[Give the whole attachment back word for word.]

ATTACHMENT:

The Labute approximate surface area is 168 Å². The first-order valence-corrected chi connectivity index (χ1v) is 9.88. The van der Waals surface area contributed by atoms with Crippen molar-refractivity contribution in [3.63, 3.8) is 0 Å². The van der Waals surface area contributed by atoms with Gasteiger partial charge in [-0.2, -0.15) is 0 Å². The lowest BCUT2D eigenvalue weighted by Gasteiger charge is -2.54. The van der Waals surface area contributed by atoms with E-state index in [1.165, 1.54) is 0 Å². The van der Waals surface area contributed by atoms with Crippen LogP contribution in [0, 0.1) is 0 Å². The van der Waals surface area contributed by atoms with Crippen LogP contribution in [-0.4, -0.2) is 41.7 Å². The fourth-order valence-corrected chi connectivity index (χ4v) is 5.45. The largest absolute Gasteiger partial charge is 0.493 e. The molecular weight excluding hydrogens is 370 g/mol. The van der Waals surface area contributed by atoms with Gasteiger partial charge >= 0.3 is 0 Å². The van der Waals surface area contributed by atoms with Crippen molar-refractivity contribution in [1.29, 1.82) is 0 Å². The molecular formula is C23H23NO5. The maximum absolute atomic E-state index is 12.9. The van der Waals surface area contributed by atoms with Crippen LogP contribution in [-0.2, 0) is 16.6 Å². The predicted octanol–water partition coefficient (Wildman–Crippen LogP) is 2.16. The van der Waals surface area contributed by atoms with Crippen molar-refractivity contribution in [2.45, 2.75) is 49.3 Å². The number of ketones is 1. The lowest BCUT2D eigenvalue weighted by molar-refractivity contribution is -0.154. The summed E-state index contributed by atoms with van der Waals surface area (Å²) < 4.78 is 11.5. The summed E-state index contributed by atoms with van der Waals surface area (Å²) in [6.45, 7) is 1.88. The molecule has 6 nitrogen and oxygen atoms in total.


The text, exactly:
The Labute approximate surface area is 168 Å². The first-order valence-corrected chi connectivity index (χ1v) is 9.88. The van der Waals surface area contributed by atoms with Crippen molar-refractivity contribution in [3.63, 3.8) is 0 Å². The van der Waals surface area contributed by atoms with Gasteiger partial charge in [-0.2, -0.15) is 0 Å². The lowest BCUT2D eigenvalue weighted by Gasteiger charge is -2.54. The van der Waals surface area contributed by atoms with E-state index in [1.165, 1.54) is 0 Å². The van der Waals surface area contributed by atoms with Crippen LogP contribution in [0, 0.1) is 0 Å². The van der Waals surface area contributed by atoms with Crippen LogP contribution in [-0.4, -0.2) is 41.7 Å². The fourth-order valence-corrected chi connectivity index (χ4v) is 5.45. The largest absolute Gasteiger partial charge is 0.493 e. The molecular weight excluding hydrogens is 370 g/mol. The van der Waals surface area contributed by atoms with Gasteiger partial charge >= 0.3 is 0 Å². The van der Waals surface area contributed by atoms with Crippen molar-refractivity contribution in [1.29, 1.82) is 0 Å². The molecular formula is C23H23NO5. The maximum absolute atomic E-state index is 12.9. The van der Waals surface area contributed by atoms with Crippen LogP contribution in [-0.2, 0) is 16.6 Å². The predicted octanol–water partition coefficient (Wildman–Crippen LogP) is 2.16. The van der Waals surface area contributed by atoms with Crippen molar-refractivity contribution in [2.45, 2.75) is 49.3 Å². The number of ketones is 1. The lowest BCUT2D eigenvalue weighted by molar-refractivity contribution is -0.154. The summed E-state index contributed by atoms with van der Waals surface area (Å²) < 4.78 is 11.5. The summed E-state index contributed by atoms with van der Waals surface area (Å²) in [6.45, 7) is 1.88. The molecule has 6 nitrogen and oxygen atoms in total.